Health Fitness

How many calories do you burn swimming?

The number of calories you burn swimming depends on your stroke, effort, speed, distance, duration, gender, weight, and ability. Since most people swim with a combination of strokes at various intensities, it’s hard to calculate the exact number of calories.

For example, a 150-pound athlete burns about 272 calories swimming 1,500 yards in 30 minutes; swimming the butterfly for 30 minutes burns 38 percent more calories, breaststroke burns 25 percent more, and breaststroke 12 percent fewer. Compare that to a 120-pound athlete burning just 218 calories swimming the same 1,500-yard workout (60 laps in a 25-yard pool).

Generally, the faster an athlete swims, the more calories they burn in an hour. For example, if the 150-pound swimmer above swims one more length per minute, he burns 102 more calories in the same 30-minute period, but that’s almost a half FEWER calories per length. This anomaly occurs because it swims more efficiently.

The following table lists the approximate calories burned per hour for a person who weighs 150 pounds:

Swim moderate effort 272 calories
Ocean, river, lake swimming 408 calories
Swim without lap, leisure 408 calories
Swim span, moderate to light effort 476 calories
Backstroke 476 calories
Swim crawl/freestyle, 50 yards per minute 544 calories
Swimming Side Stroke 544 calories
Synchronized swimming 544 calories
Swim fast, vigorous effort 680 calories
Breaststroke swimming 680 calories
Swimming butterfly 748 calories
Front crawl/freestyle, vigorous effort, fast 748 calories

Your weight affects the number of calories burned, and heavier people spend more than lighter people doing the same exercise. For example, a 100-pound person burns 1/3 fewer calories, so multiply the numbers above by 0.7; a 200 pound person burns 1/3 more so multiply by 1.3.

Since most people cannot butterfly continuously, the crawl or freestyle are the most effective swimming strokes, burning between 540 and 750 calories per hour.

Inexplicably, elite swimmers have an average of 5% more body fat than their running counterparts, even though they burn the same and sometimes even more calories with their high-intensity interval training than more constant pace of distance races.

It’s also interesting that women, regardless of skill level and weight, typically use fewer calories per mile than men due to their higher percentage of body fat. They stay afloat naturally without having to burn calories doing so.

Swimming non-stop for half an hour is realistic for a beginner, but push yourself for an hour. Vary your strokes. For example, warm up by doing 4 lengths of freestyle, 4 lengths of breaststroke, then get your heart rate up by swimming 4 to 6 lengths of freestyle at a faster pace. When you feel tired or out of breath, switch to stroke or backstroke or even skateboard, and when you get your breath back, go back to freestyle.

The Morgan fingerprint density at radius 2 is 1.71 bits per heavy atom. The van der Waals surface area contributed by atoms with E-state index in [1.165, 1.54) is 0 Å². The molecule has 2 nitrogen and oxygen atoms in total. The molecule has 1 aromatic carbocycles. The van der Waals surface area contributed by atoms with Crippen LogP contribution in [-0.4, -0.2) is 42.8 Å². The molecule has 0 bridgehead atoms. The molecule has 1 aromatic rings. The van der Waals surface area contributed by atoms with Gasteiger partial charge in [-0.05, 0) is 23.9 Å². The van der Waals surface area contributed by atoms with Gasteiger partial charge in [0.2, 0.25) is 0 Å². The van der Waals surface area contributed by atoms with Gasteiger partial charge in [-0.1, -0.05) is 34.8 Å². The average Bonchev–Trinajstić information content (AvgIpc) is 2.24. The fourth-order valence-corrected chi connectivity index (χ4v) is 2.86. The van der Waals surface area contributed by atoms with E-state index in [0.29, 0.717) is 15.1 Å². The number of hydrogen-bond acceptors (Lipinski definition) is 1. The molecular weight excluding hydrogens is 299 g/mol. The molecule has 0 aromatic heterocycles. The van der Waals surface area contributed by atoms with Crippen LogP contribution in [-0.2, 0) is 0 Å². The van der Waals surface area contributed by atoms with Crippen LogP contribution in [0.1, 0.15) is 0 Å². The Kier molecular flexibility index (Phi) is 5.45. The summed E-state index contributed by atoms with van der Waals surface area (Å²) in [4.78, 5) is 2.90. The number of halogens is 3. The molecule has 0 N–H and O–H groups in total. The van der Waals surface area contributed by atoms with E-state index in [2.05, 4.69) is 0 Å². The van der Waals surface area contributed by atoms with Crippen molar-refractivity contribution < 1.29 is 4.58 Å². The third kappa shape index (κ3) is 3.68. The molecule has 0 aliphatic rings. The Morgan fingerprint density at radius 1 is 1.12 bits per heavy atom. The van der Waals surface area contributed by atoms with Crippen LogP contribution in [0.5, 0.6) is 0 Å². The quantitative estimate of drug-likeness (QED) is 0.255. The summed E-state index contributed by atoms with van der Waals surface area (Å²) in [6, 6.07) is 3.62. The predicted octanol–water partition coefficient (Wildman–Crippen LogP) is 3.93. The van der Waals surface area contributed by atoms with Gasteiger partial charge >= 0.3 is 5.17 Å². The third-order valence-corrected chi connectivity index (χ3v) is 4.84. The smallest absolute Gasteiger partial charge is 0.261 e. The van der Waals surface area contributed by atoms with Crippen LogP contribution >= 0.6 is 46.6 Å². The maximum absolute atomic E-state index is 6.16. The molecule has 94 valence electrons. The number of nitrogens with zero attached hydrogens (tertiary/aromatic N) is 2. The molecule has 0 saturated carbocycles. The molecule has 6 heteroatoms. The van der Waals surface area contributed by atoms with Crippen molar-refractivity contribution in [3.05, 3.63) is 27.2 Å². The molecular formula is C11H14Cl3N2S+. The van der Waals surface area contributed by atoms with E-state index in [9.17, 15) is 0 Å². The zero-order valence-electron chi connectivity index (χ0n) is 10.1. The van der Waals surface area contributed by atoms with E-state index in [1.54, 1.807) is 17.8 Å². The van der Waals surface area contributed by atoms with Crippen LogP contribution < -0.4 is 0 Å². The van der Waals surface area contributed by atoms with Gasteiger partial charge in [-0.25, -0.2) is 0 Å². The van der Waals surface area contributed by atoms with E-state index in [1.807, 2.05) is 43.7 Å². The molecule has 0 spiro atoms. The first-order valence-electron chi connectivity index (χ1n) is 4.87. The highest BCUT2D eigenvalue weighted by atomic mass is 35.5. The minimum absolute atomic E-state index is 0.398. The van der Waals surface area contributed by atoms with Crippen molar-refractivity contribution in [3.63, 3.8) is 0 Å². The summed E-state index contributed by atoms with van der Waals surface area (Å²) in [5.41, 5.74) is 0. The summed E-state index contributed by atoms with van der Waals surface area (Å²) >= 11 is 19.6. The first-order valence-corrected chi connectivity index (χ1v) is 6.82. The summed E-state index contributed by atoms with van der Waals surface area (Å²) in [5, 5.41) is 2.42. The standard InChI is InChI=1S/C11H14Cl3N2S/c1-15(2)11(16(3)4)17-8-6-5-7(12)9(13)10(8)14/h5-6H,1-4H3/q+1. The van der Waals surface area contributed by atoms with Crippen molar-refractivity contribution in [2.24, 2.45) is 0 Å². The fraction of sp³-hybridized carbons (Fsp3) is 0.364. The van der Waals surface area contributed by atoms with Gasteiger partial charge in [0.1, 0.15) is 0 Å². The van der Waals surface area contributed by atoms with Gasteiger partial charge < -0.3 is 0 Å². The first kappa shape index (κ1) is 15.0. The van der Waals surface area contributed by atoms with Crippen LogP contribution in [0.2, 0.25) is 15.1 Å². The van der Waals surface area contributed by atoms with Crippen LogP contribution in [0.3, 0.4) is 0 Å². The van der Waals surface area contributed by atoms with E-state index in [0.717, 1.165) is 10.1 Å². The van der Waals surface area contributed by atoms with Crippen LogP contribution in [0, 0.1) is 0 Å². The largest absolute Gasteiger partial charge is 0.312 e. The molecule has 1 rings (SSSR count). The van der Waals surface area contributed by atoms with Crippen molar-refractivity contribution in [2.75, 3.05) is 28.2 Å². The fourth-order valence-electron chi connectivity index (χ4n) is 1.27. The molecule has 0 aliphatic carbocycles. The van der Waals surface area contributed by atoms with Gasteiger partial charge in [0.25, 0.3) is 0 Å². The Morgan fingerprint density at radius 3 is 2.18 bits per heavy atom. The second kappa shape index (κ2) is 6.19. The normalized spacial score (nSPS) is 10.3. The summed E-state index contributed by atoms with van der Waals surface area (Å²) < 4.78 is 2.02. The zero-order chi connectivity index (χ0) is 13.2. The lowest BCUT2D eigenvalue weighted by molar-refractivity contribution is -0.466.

If you can, incorporate butterfly. Flip spins too; They ensure continuous training without the need to pause between lengths.

If swimming appeals to you, but you don’t have the strength to swim for an hour, consider wearing fins along with the swim board in front of you. Since his head is above the water all the time, breathing is not a problem; while your legs and buttocks get a fabulous workout.

Despite being surrounded by water, you sweat when you swim. Be sure to avoid dehydration by drinking water before and after your session, even if you’re not thirsty.

Swimming is an excellent aerobic exercise, uses a large number of muscle groups, and burns as many calories per hour as running or biking at the same intensity. Increase your heart rate throughout, breathe harder and work your entire body.

Swimming strengthens the heart muscles, thus improving the oxygen supply to all parts of the body, improves the physique, flexibility, endurance and balance. If you do another exercise, swimming serves as an excellent cross trainer, lengthening and strengthening your muscles.

Mentally it relaxes you and frees you from tensions; socially you can enjoy it with friends and family to develop a competitive team spirit.

Swimming puts no stress on connective tissue or joints, making it safe for the overweight, the elderly, those with lower back and leg problems, and those whose joints cannot handle high impact sports. Since water supports the body, swimming is recommended as a rehabilitation exercise.

Ideal for pregnant women, swimming strengthens the abdominal and back muscles, allowing them to better carry their extra weight. High blood pressure, joint stiffness, and discomfort commonly associated with pregnancy can be alleviated with gentle exercise in the water, although you may want to check with your doctor beforehand.

Whether you’re splashing around burning 400 calories an hour, or expending 748 calories an hour perfecting your butterfly stroke for tough competition, swimming burns calories. In fact, whatever sport you enjoy is the one that will burn the most calories in the long run.